ATM may finally be ready to move out of the shadows and into the WAN spotlight
LIKE A KID BRINGING home a bad report card, asynchronous transfer mode technology has been charged with not living up to its potential. CIOs have scoffed at its uses as a WAN protocol, but that could soon change.
Many CIOs who previously decided against using ATM for various reasons are now reconsidering their decisions. "For organizations that want to carrry data, video and voice on a WAN, and handle the different traffic types intelligently, ATM is the best way to go," says Raj Jain, a professor of computer science at Ohio State University in Columbus and an active member of the ATM Forum, the ATM standards-setting organization.
For years, CIOs who wanted to deploy ATM on a WAN had to deal with the mess of constantly shifting standards. "The result was that organizations didn't know where the standards were going to settle out, and that helped slow ATM's market penetration," says David Peterson, a telecommunications analyst at Datapro, a Delran, N.J., market research firm. Peterson notes that the situation has stabilized over the past couple of years as the ATM Forum has worked with vendors and users to reach a consensus on a wide array of ATM-related technologies. "It's getting better all the time," says Peterson, "although work still needs to be done on providing strengthening voice standards."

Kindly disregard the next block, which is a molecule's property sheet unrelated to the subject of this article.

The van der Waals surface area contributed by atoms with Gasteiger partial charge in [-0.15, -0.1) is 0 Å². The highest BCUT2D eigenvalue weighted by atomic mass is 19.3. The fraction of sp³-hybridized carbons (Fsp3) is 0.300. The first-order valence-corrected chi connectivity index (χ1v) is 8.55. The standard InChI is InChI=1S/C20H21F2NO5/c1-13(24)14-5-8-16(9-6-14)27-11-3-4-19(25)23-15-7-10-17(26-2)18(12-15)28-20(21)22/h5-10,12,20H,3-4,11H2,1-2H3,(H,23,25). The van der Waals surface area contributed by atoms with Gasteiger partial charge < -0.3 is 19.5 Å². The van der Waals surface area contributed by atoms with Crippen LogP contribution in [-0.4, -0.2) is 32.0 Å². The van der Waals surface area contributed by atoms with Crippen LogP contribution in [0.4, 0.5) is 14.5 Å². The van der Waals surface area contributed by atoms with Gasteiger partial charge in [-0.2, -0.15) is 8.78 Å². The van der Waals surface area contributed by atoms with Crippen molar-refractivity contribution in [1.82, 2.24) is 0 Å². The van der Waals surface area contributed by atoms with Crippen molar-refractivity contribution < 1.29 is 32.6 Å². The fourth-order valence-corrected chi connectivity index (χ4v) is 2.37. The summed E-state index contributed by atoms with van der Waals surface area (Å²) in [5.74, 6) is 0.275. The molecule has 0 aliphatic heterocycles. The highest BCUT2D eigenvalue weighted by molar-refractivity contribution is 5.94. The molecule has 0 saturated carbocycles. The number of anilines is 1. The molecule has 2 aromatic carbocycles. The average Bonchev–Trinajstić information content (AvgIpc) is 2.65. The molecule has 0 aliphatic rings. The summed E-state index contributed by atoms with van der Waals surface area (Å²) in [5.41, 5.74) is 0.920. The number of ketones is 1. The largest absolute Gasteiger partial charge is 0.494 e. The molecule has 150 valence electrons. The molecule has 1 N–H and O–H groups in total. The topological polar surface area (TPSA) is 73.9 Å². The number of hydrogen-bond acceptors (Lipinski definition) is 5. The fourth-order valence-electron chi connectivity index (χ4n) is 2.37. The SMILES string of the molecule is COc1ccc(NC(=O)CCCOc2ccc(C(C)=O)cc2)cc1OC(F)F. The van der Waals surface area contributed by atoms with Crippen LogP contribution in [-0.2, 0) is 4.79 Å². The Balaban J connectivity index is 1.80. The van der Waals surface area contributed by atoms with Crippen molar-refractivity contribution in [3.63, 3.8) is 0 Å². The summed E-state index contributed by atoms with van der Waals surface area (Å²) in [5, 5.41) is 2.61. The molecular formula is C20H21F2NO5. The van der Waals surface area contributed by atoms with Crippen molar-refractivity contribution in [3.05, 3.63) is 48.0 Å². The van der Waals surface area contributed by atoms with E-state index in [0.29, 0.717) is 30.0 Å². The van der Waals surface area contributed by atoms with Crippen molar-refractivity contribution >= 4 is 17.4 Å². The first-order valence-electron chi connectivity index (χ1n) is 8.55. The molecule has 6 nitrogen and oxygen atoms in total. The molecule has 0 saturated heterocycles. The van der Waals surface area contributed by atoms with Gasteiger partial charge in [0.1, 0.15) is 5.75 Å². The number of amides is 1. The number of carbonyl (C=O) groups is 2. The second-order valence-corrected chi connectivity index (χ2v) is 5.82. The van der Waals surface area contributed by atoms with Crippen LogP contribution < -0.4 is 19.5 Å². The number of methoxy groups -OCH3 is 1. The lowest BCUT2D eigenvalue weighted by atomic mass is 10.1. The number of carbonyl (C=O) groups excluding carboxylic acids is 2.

With ATM benchmarks becoming more solid, a wide array of telecommunications carriers have begun rolling out public ATM networks. The services allow organizations without the internal resources to deploy a private ATM network to fully embrace ATM technology. Robert Lisenbee, director of business development for 3Com's broadband access division in Santa Clara, Calif., notes that public networks allow organizations to create a lower-cost, scalable WAN. "Instead of running a leased line to and from every site, the sites can just plug into the WAN as needed," he says. Lisenbee adds that many public ATM network carriers also offer customers the opportunity to upgrade smoothly from frame relay by allowing both protocols to exist on the same network.
Still, many CIOs continue to stick with frame relay as their primary protocol out of a fear of not being able to cost-justify ATM's added bandwidth across an entire WAN. "Until recently, this strategy made some sense, since ATM wasn't able to provide a cost-effective bandwidth smaller than T3 [lines]," says Jain. But inverse multiplexing, a relatively new standards-based solution, has changed the situation, providing the slower T1 speeds widely used by many organizations. "Inverse multiplexing is forcing many organizations to reevaluate their WAN strategy," says Jain. Although MCI is the only major carrier currently offering inverse multiplexing, competitors are expected to jump on the bandwagon soon.
ATM will play a major role for most organizations in the years ahead, according to Joe Lueckenhoff, AT&Ts vice president for data network services. "The basic pieces are finally in place," he says. "The market feels a lot like frame did in 1992. It appears that the same sort of explosive growth is about to take place."
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